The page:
I am using the Rent a Room relief to receive rent, but I only just noticed that "market rent" means more than just that. Not increase it every year could put back the "with reservation" status!

    Common sense? How many people out there know to avoid all this?
    Originally posted by Pincher
    Anyone giving away their home should take independent paid for advice, this after all is one of the biggest financial decisions anyone will ever take.

    From what you are saying you and a parent are living in a home formally owned by them, but they have gifted it to you. They still have use of the whole house not just a room, so the rent you are charging is going to be way below the market rate. This arrangement has also almost certainly had a detrimental effect on the primary residence nil rate band that is coming in on April 6th.

    You might find it worthwhile spending a few hundred on some professional advice.
    • Pincher
    • By Pincher 20th Mar 17, 10:52 AM
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    • 2,491 Thanks
    Pincher
    Anyone giving away their home should take independent paid for advice, this after all is one of the biggest financial decisions anyone will ever take.

    From what you are saying you and a parent are living in a home formally owned by them, but they have gifted it to you. They still have use of the whole house not just a room, so the rent you are charging is going to be way below the market rate. This arrangement has also almost certainly had a detrimental effect on the primary residence nil rate band that is coming in on April 6th.

    You might find it worthwhile spending a few hundred on some professional advice.
    Originally posted by Keep pedalling
    You are assuming my mother is the sole occupier.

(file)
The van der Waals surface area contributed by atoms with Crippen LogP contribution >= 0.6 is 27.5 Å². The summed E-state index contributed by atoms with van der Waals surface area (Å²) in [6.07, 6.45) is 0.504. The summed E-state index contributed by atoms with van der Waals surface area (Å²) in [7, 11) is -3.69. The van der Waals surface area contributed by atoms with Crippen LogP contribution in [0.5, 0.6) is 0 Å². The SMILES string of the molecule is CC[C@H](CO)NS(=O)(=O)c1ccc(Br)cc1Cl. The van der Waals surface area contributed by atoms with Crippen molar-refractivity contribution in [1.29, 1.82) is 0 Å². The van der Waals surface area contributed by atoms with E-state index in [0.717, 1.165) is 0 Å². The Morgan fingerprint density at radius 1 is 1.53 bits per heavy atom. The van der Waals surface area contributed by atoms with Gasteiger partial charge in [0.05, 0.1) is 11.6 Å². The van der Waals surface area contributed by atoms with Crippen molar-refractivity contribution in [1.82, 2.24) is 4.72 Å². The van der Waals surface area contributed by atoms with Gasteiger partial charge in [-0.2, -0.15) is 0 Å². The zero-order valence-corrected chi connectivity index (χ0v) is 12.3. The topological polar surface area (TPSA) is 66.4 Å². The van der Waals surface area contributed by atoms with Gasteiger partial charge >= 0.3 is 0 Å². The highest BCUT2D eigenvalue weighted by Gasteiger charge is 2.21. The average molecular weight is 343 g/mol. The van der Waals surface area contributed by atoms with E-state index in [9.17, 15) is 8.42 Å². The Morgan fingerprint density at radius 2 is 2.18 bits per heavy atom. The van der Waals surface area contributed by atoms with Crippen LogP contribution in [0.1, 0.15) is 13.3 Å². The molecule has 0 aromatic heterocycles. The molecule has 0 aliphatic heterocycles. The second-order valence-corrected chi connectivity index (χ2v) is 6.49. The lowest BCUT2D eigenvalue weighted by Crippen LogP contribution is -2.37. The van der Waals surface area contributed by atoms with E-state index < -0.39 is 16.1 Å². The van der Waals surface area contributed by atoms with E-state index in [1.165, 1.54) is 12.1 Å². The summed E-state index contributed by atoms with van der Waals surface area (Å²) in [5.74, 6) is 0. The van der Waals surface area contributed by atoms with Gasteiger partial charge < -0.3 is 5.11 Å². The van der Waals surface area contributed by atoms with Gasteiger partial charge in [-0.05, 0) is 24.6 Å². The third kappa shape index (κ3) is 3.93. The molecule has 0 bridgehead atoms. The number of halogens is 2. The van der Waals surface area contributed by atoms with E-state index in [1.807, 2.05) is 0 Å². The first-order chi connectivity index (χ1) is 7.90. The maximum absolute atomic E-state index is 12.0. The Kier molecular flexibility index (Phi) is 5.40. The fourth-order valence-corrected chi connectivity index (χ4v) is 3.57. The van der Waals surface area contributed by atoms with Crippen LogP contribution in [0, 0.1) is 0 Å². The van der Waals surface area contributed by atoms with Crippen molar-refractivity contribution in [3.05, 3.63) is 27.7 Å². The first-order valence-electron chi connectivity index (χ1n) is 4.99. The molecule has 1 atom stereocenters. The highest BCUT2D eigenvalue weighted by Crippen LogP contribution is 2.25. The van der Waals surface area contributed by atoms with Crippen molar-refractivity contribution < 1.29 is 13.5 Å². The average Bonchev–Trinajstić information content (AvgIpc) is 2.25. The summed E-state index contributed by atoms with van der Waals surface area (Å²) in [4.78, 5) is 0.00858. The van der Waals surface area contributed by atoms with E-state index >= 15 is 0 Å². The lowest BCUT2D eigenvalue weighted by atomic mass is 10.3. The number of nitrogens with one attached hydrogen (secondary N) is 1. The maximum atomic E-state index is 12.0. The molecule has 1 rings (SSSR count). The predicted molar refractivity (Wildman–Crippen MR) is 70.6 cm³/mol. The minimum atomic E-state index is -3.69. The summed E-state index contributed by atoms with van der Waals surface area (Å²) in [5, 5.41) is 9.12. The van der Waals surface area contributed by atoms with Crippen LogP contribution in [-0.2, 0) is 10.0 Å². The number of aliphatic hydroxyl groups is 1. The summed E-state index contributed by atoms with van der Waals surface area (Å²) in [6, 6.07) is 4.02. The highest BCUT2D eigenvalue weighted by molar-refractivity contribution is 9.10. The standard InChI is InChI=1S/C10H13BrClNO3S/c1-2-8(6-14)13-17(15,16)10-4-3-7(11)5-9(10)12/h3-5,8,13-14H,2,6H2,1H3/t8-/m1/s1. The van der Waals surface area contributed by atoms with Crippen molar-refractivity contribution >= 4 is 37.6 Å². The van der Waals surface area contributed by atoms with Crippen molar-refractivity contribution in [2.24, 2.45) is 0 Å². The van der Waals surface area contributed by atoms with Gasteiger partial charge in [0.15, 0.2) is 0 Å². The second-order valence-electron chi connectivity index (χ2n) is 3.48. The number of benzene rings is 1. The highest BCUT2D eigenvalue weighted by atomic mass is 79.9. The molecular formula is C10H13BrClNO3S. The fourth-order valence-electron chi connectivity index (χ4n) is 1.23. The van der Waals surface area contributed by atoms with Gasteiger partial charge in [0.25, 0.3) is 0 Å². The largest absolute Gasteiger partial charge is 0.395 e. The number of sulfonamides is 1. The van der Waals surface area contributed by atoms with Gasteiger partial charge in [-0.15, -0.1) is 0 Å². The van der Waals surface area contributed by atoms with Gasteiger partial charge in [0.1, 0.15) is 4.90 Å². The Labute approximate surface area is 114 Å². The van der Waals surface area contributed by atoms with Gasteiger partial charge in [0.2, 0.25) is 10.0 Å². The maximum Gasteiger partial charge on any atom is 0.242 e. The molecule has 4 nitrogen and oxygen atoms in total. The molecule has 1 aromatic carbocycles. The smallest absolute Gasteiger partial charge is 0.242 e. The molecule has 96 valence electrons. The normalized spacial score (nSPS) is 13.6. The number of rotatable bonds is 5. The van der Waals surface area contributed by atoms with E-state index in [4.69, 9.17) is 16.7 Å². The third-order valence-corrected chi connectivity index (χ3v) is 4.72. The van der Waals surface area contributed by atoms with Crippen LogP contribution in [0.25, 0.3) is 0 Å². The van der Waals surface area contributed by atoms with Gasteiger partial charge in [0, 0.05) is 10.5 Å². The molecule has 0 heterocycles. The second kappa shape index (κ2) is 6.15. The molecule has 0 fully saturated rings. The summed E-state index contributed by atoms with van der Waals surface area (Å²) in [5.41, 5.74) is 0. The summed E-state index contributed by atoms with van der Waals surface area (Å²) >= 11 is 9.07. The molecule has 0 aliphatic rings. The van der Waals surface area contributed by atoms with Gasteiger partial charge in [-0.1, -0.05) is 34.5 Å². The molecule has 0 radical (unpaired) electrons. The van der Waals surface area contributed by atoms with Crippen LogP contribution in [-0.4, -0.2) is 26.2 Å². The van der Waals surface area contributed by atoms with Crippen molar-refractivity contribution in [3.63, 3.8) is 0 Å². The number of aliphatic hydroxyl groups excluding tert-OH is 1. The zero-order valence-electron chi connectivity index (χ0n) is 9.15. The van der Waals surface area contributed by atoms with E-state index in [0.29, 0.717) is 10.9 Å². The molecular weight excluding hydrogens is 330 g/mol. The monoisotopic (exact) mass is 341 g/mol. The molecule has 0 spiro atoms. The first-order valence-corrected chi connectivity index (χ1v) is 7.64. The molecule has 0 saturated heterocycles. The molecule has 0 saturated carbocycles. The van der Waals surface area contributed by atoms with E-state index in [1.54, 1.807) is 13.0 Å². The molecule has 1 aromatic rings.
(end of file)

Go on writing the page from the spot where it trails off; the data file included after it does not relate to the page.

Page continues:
The rent just has to cover her room like a lodger.

    I paid ten thousand pounds in professional fees, for lawyers and accountants, when my father passed away, and they brought in a financial adviser to try to push me into a 10% Buy to Let mortgage. I got a 4.99% BTL instead.

    This fantasy of professionals don't mess up is laughable.
    The minimum effort on the last set of Wills was atrocious, I had to insist on some clauses from the previous Will to be re-instated. She no longer works at the firm.

    Who has been advised properly? That not only do you have to pay rent, you have to keep increasing it as well? I thought I did everything correctly, but there is always some small print they will trip you up with.
    Last edited by Pincher; 20-03-2017 at 11:02 AM.
    • Keep pedalling
    • By Keep pedalling 20th Mar 17, 11:09 AM
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    Keep pedalling
    You are assuming my mother is the sole occupier.
    The rent just has to cover her room like a lodger.

    I paid ten thousand pounds in professional fees, for lawyers and accountants, when my father passed away, and they brought in a financial adviser to try to push me into a 10% Buy to Let mortgage.

    This fantasy of professionals don't mess up is laughable.
    The minimum effort on the last set of Wills was atrocious, I had to insist on some clauses from the previous Will to be re-instated. She no longer works at the firm.
    Originally posted by Pincher
    I would not go along with that fantacy either, but it sounds like you were dealing with salesmen rather than a pro giving independent financial advice.

    I did rather assume that your mother was not sharing with anyone else, other than possibly yourself, but it seems to me that she has done rather badly out of a tax avoidance scheme that provides her with no benefits, a reduced standard of living and there is a chance that the scheme may backfire and leave you with a bigger rather than smaller tax bill.